Below are three responses from Neighbors to Save Rivington House: a perspective on being pitted against others in need, an Open Letter and a Letter after meeting with MSBI.  Media reporting linked below.

Also included is a CB3 Resolution on the original Mount Sinai Beth Israel plan to downsize their current ‘campus’ and this link to the Villager article  on the details of the original Beth Israel site and Mount Sinai’s plans for downsizing it.

We will share whatever information we are able to get.

 

First, this, prior to a CB3 Health Committee Meeting:

“This is the neighborhood that welcomed Rivington House for people with AIDS/HIV.

We won’t be pitted against people who desperately need a home and/or services. Never have. Never will. 

We share.

That is in fact one issue with this sudden announcement: potentially, people in crisis would be pitted against each other – that is unacceptable. As was not vetting this plan through elected officials here before any “Letter of Intent” was signed.

We are asking to share space with Mount Sinai/Beth Israel. The community fought 3 1/2 years to “preserve” this tremendous resource. Rivington House represents 219 ‘homes’ (beds). This was always housing for the disabled, for those stricken with illness requiring 24/7 long-term care, or for those who were dying. 

We want to build a model of “nursing home” care that would be integrated into our neighborhood for people with Alzheimers, other dementias, other debilitating diseases, and to return the former evicted tenants who are living with AIDS/HIV. 

We want to share this building which could be an activated community hub for many real needs here.

We’ll be there. Continuing to fight for people whose minds are being slowly taken by yet another disease with no cure, that people die from.” – K

Craine’s

The Villager

Lo-Down

Patch

 

 

Happy Holidays

Shelter thee.

 


Tire Swing Return?

A parkgoer and mom sent word about missing broken tire swing in early November. Awaiting word on repair!

 

NY4P Parks: Community Partners

New Yorkers for Parks and Parks Committee Chair Council Member Barry Grodenchik working on partnering with stewards and peers to better resource our parks.

“We believe the time is right for us to begin convening our peers within the parks world to discuss ways we can mutually move the needle in the direction of true park equity in the city of New York. As we look ahead to launching a robust campaign for City parks, we need your knowledge, expertise, and guidance…” – New Yorkers for Parks

“This is an important idea in organizing to ensure funding for vital parks structural and maintenance needs being based-lined in our City budget. Equity, transparency, preserving and building neighborhood unity, the potential for skilled job creation, and support for our city parks becoming the front line in mitigating and educating the city’s residents on climate change.” – SDR Park Coalition

 

Warming in Arctic Raises Fears of a ‘Rapid Unraveling’ of the Region

NYTimes:

The rising air temperatures are having profound effects on sea ice, and on life on land and in the ocean, scientists said. The impacts can be felt far beyond the region, especially since the changing Arctic climate may be influencing extreme weather events around the world.”

 

“Persistent warming in the Arctic is pushing the region into “uncharted territory” and increasingly affecting the continental United States, scientists said Tuesday.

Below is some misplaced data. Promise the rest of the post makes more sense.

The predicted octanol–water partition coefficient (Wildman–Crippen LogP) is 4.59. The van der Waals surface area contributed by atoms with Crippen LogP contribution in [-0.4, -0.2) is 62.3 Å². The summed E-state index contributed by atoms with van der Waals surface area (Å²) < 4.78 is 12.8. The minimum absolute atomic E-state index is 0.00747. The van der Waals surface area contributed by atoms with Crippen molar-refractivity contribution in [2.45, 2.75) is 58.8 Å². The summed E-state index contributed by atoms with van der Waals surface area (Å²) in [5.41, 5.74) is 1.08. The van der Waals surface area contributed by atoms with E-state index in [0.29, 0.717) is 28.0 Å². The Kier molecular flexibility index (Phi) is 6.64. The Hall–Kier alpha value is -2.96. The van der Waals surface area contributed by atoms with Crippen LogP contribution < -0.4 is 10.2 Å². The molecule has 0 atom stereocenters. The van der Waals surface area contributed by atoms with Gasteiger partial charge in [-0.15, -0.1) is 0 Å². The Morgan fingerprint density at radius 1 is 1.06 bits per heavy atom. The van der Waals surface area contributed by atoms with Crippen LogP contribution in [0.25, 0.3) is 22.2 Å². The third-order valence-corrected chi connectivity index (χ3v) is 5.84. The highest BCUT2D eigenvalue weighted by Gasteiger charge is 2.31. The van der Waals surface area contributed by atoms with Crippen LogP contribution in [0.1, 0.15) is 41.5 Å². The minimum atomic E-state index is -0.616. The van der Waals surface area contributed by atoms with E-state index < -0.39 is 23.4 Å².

“We’re seeing this continued increase of warmth pervading across the entire Arctic system,” said Emily Osborne, an official with the National Oceanic and Atmospheric Administration, who presented the agency’s annual assessment of the state of the region, the “Arctic Report Card.”

“….The warmer Arctic air causes the jet stream to become “sluggish and unusually wavy,” the researchers said. That has possible connections to extreme weather events elsewhere on the globe, including last winter’s severe storms in the United States and a bitter cold spell in Europe known as the “Beast From the East.”

 

Some of the findings in the research, provided by 81 scientists in 12 countries, included:

  • Ice that persists year after year, forming thick layers, is disappearing from the Arctic. This is important because the very old ice tends to resist melting; without it, melting accelerates. Old ice made up less than 1 percent of the Arctic ice pack this year, a decline of 95 percent over the last 33 years.

  • Donald K. Perovich, a sea-ice expert at Dartmouth College who contributed to the report, said the “big story” for ice this year was in the Bering Sea, off western Alaska, where the extent of sea ice reached a record low for virtually the entire winter. During two weeks in February, normally a time when sea ice grows, the Bering Sea lost an area of ice the size of Idaho, Dr. Perovich said.

  • The lack of ice and surge of warmth coincides with rapid expansion of algae species in the Arctic Ocean, associated with harmful blooms that can poison marine life and people who eat the contaminated seafood. The northward shift of the algae “means that the Arctic is now vulnerable to species introductions into local communities and ecosystems that have little to no prior exposure to this phenomenon,” the report said.

  • Reindeer and caribou populations have declined 56 percent in the past two decades, dropping to 2.1 million from 4.7 million. Scientists monitoring 22 herds found that two of them were at peak numbers without declines, but five populations had declined more than 90 percent “and show no sign of recovery.”

  • Tiny bits of ocean plastic, which can be ingested by marine life, are proliferating at the top of the planet. “Concentrations in the remote Arctic Ocean are higher than all other ocean basins in the world,” the report said. The microplastics are also showing up in Arctic sea ice. Scientists have found samples of cellulose acetate, used in making cigarette filters, and particles of plastics used in bottle caps and packaging material.”